So is this teaching false or not? Does he want to say that UBF leaders are not flawed and never abused their authority or never will? Does he say that certain persons have a right to tell other persons what to believe and how to live? Even God doesn't do this, does he? But even if perfect trustworthy human authority existed (one that should be allowed to control us), how would we be able to recognize such authority and discern it from illegitimate human authority? Simply because people claim they are "God's servant"? Even UBF people have to choose whom to obey: The Pope, Benny Hinn, or Samuel Lee? How do we make such a choice when it is not allowed to question authority? UBF's teachings are completely inconsistent, contradictory and irrational.

"Dr." Schafer laments that "To their [non UBFish] minds, all people are imperfect and should be regarded as equal." But sorry, Mr. Schafer, this is exactly what the Bible says. All people are imperfect and should be regarded as equal.

"There is no difference, for all have sinned and fall short of the glory of God." (Rom 3)

"But if you show favoritism [i.e. don't regard all as equal], you sin and are convicted by the law as lawbreakers." (James 2)

"But you are not to be called 'Rabbi,' for you have only one Master and you are all brothers." (Mt 23)

"From one man he made every nation of men, ..." (Acts 17)

"There is neither Jew nor Greek, there is neither bond nor free, there is neither male nor female: for ye are all one in Christ Jesus." (Gal 3)

Jesus and the Bible teach differently from Mr. Schafer and UBF.
22nd-Nov-2006 04:43 pm (UTC)
They are taught from a young age that all human authority is false because all human beings are flawed, and no person has the right to tell another person what to believe of how to live.

Now that I think about it again, I am not exactly sure if this is what postmodernism teaches or if this is Dr. Schafer's impression about postemodernism. I usually don't give too much credit to Wikipedia but one article on Wikipedia claims the following:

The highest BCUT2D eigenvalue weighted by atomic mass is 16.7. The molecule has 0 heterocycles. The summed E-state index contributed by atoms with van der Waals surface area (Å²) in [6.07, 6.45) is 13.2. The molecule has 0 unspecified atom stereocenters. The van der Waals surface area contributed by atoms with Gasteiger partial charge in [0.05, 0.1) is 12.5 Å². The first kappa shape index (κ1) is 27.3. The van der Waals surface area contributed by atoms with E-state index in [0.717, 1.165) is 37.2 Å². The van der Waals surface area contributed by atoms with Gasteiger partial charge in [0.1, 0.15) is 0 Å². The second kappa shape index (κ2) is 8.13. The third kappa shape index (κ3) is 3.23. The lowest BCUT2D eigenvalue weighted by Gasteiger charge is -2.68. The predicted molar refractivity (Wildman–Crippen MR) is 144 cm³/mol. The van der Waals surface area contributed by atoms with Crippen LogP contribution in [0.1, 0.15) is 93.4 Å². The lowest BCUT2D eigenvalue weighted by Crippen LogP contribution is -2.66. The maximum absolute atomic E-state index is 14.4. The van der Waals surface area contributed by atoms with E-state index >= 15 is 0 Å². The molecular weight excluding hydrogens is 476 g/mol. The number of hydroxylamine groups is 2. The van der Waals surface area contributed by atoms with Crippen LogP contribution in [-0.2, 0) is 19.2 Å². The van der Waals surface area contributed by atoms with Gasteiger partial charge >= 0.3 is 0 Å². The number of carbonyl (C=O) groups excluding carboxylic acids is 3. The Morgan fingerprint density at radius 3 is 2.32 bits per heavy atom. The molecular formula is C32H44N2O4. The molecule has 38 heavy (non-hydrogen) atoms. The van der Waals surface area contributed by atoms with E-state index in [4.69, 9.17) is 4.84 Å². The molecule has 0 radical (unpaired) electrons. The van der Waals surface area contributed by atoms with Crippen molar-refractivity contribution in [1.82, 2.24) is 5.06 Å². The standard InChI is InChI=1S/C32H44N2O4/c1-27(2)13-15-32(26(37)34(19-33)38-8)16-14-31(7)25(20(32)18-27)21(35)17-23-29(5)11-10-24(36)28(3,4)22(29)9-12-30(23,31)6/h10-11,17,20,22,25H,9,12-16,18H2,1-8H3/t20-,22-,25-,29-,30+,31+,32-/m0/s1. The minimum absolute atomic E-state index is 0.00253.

To some critics, postmodern skepticism appears similar to relativism or even nihilism. Defenders of post-modernism would argue that there is a distinct difference, however: while relativism and nihilism are generally viewed as an abandonment of meaning and authority, postmodern philosophy is generally viewed as an openness to meaning and authority from unexpected places, so that the ultimate source of authority is the "play" of the discourse itself.

Assuming that this claim is accurate about postmodernism, postmodernism does not abandon any kind of authority. It wants to give a place to other types of authority that has not been traditionally considered an authority. It questions traditional authority not to abandon it but to consider the ultimate source of authority by questioning traditioanl authority.

But in general UBF setting, questioning established authority itself could be considered an attempt to abandon the established authority or a compromise. The UBF leaders consider it a terrible threat to undermine their established authority. I think this further leads to misunderstanding of postmodernism. This also leads to further division between the old generation and the younger generation in UBF hierarchy.